If your total income is greater than £110,000 and you pay into a pension plan, you need to be aware of changes to the pension annual allowance for high earners. You may find that your ability to make pension contributions is reduced by up to £30,000, and this could mean you must pay additional tax at up to 45%.

The tax rates in this article have been updated to reflect the 2018/19 tax year.

Key points

  • If your ‘adjusted income’ of taxable income plus pension contributions is greater than £150,000 then your annual allowance will be reduced gradually to a minimum of £10,000.
  • This tapered annual allowance for high earners reduces your annual allowance for £1 for every £2 earned between £150,000 and £210,000, to a maximum annual allowance loss of £30,000
  • Payments to pensions which exceed the tapered annual allowance are taxed at 45%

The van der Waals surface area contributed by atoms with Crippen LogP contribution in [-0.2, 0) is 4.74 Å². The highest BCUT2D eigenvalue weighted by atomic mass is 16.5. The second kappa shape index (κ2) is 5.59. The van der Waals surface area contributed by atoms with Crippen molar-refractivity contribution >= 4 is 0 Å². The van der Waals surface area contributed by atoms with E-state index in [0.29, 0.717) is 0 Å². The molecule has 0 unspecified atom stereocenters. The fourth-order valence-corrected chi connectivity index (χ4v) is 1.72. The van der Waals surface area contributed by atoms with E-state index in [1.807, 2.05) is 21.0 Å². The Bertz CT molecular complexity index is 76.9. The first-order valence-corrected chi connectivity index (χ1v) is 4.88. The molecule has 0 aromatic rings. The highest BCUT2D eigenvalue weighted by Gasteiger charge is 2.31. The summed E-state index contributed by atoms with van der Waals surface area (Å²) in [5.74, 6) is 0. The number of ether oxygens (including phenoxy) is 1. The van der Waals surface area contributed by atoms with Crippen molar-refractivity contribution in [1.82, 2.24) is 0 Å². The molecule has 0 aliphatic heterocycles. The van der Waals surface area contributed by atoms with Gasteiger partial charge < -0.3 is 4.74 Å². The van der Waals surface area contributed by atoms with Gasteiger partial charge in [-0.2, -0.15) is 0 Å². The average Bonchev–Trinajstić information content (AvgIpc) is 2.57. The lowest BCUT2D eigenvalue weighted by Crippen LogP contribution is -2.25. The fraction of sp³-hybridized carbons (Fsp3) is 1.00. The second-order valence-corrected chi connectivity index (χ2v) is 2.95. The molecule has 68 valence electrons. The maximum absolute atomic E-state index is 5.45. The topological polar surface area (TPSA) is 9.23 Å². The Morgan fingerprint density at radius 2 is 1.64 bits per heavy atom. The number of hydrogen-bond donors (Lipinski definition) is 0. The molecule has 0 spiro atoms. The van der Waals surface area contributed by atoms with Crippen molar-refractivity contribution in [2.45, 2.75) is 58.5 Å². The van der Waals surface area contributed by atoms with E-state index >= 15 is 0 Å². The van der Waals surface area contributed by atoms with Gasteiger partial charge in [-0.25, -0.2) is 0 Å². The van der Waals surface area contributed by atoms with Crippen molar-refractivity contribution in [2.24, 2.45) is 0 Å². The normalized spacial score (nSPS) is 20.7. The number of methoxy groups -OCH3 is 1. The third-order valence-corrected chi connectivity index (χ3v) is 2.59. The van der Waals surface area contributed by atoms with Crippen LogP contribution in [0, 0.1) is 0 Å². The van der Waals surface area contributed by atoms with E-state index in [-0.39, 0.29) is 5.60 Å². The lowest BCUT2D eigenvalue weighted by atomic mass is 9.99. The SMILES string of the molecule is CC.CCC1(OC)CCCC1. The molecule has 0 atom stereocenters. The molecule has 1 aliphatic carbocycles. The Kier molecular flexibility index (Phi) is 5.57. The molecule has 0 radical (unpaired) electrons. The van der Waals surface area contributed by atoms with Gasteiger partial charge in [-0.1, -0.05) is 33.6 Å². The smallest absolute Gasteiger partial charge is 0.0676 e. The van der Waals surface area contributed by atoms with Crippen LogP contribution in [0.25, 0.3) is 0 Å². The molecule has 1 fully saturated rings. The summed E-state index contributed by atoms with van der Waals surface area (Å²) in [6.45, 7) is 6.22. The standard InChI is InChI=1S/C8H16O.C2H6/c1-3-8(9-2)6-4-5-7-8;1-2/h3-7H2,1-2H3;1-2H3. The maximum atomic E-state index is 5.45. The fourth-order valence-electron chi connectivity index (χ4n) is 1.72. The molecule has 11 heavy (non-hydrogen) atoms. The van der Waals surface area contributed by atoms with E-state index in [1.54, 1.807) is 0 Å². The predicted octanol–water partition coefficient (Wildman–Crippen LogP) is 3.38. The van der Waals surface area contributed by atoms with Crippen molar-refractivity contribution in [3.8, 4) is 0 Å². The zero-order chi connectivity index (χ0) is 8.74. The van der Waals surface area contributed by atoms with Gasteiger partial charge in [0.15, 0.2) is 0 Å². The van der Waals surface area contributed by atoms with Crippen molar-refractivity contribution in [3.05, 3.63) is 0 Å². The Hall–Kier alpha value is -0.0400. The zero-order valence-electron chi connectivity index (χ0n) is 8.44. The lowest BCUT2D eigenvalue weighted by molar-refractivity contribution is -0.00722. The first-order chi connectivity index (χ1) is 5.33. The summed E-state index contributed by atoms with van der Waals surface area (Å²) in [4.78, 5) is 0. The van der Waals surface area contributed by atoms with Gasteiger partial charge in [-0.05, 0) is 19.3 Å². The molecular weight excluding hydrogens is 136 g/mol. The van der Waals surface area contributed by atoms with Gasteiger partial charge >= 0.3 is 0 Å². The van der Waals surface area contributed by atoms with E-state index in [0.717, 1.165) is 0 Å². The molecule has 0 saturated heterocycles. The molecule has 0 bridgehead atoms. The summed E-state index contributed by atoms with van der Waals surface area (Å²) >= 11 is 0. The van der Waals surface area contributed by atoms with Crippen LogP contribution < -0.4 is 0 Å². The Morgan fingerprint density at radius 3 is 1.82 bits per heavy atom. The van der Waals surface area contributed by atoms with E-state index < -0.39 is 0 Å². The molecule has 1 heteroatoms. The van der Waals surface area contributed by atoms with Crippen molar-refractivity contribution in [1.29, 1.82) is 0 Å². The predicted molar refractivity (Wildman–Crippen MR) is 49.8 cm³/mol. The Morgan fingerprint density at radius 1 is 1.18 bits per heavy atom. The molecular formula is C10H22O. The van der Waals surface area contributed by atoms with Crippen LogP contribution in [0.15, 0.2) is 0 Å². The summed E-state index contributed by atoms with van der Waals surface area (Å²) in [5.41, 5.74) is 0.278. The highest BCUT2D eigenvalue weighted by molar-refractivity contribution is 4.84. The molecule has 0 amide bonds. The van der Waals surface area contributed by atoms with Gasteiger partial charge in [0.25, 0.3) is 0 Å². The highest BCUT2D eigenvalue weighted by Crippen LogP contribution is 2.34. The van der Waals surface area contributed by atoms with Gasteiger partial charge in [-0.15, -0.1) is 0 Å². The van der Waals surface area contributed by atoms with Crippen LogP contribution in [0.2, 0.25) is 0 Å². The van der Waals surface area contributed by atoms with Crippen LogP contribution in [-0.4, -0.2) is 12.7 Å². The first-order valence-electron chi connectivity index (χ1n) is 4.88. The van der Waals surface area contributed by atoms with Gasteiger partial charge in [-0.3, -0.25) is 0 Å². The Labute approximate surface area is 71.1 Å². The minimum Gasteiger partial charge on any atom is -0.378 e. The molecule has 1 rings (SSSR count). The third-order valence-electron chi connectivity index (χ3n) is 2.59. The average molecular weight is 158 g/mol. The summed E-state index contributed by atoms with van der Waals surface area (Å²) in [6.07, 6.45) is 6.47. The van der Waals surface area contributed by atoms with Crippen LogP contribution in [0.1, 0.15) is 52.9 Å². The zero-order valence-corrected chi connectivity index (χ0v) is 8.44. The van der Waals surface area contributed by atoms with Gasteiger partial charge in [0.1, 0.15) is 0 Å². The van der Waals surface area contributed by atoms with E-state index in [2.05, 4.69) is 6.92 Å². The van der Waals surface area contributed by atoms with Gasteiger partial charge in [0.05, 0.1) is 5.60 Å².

• You cannot use salary exchange to reduce your income below £150,000
  • You can still use carry forward for unused pension annual allowance for up to 3 tax years
  • Examples of the tapered annual allowance for high earners in practice

Changes to the pension annual allowance for high earners

Currently, everyone has an annual allowance, which permits you to pay up to £40,000 into your pension schemes, from all sources, per pension input period (aligned to the tax year from April 2016). Any payments over this figure are subject to tax at your marginal rate of income tax – 20%, 40% or 45%, depending on your earnings. The annual allowance has reduced dramatically in recent years, from £255,000 in 2011/12 to its current level of £40,000. If you are using flexible drawdown then your annual allowance is reduced to £4,000.